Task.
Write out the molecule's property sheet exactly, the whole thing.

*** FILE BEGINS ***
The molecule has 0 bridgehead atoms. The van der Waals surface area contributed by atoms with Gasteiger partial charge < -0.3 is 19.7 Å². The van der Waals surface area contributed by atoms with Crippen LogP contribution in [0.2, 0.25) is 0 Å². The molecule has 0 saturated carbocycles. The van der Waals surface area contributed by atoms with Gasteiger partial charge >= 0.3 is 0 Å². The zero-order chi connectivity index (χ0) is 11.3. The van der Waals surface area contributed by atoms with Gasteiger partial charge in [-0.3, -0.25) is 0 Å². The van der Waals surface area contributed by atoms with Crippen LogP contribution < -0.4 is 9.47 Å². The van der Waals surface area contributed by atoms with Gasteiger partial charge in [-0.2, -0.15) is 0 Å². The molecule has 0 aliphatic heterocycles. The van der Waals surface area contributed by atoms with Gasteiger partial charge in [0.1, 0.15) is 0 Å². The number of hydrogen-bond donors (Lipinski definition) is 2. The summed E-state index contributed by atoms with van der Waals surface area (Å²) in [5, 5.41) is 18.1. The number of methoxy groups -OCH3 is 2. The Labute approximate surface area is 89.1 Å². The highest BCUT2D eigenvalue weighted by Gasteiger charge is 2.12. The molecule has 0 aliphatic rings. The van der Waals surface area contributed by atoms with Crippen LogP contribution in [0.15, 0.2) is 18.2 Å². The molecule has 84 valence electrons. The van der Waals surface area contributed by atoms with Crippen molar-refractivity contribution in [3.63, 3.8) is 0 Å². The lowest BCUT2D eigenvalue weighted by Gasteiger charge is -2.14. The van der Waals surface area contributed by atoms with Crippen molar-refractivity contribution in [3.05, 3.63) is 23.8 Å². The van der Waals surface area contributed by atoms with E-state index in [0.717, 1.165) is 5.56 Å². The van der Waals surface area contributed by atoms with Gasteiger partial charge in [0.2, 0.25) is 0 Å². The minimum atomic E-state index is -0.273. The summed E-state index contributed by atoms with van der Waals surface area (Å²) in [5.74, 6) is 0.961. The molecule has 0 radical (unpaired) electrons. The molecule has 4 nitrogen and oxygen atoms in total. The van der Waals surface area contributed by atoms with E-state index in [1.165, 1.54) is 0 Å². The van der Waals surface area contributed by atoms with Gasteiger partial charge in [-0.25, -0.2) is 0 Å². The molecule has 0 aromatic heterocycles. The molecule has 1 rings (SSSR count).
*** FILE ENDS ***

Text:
The molecule has 0 bridgehead atoms. The van der Waals surface area contributed by atoms with Gasteiger partial charge < -0.3 is 19.7 Å². The van der Waals surface area contributed by atoms with Crippen LogP contribution in [0.2, 0.25) is 0 Å². The molecule has 0 saturated carbocycles. The van der Waals surface area contributed by atoms with Gasteiger partial charge >= 0.3 is 0 Å². The zero-order chi connectivity index (χ0) is 11.3. The van der Waals surface area contributed by atoms with Gasteiger partial charge in [-0.3, -0.25) is 0 Å². The van der Waals surface area contributed by atoms with Crippen LogP contribution < -0.4 is 9.47 Å². The van der Waals surface area contributed by atoms with Gasteiger partial charge in [-0.2, -0.15) is 0 Å². The molecule has 0 aliphatic heterocycles. The van der Waals surface area contributed by atoms with Gasteiger partial charge in [0.1, 0.15) is 0 Å². The number of hydrogen-bond donors (Lipinski definition) is 2. The summed E-state index contributed by atoms with van der Waals surface area (Å²) in [5, 5.41) is 18.1. The number of methoxy groups -OCH3 is 2. The Labute approximate surface area is 89.1 Å². The highest BCUT2D eigenvalue weighted by Gasteiger charge is 2.12. The molecule has 0 aliphatic rings. The van der Waals surface area contributed by atoms with Crippen LogP contribution in [0.15, 0.2) is 18.2 Å². The molecule has 84 valence electrons. The van der Waals surface area contributed by atoms with Crippen molar-refractivity contribution in [3.63, 3.8) is 0 Å². The lowest BCUT2D eigenvalue weighted by Gasteiger charge is -2.14. The van der Waals surface area contributed by atoms with Crippen molar-refractivity contribution in [3.05, 3.63) is 23.8 Å². The van der Waals surface area contributed by atoms with E-state index in [0.717, 1.165) is 5.56 Å². The van der Waals surface area contributed by atoms with Gasteiger partial charge in [0.2, 0.25) is 0 Å². The minimum atomic E-state index is -0.273. The summed E-state index contributed by atoms with van der Waals surface area (Å²) in [5.74, 6) is 0.961. The molecule has 0 radical (unpaired) electrons. The molecule has 4 nitrogen and oxygen atoms in total. The van der Waals surface area contributed by atoms with E-state index in [1.165, 1.54) is 0 Å². The van der Waals surface area contributed by atoms with Gasteiger partial charge in [-0.25, -0.2) is 0 Å². The molecule has 0 aromatic heterocycles. The molecule has 1 rings (SSSR count).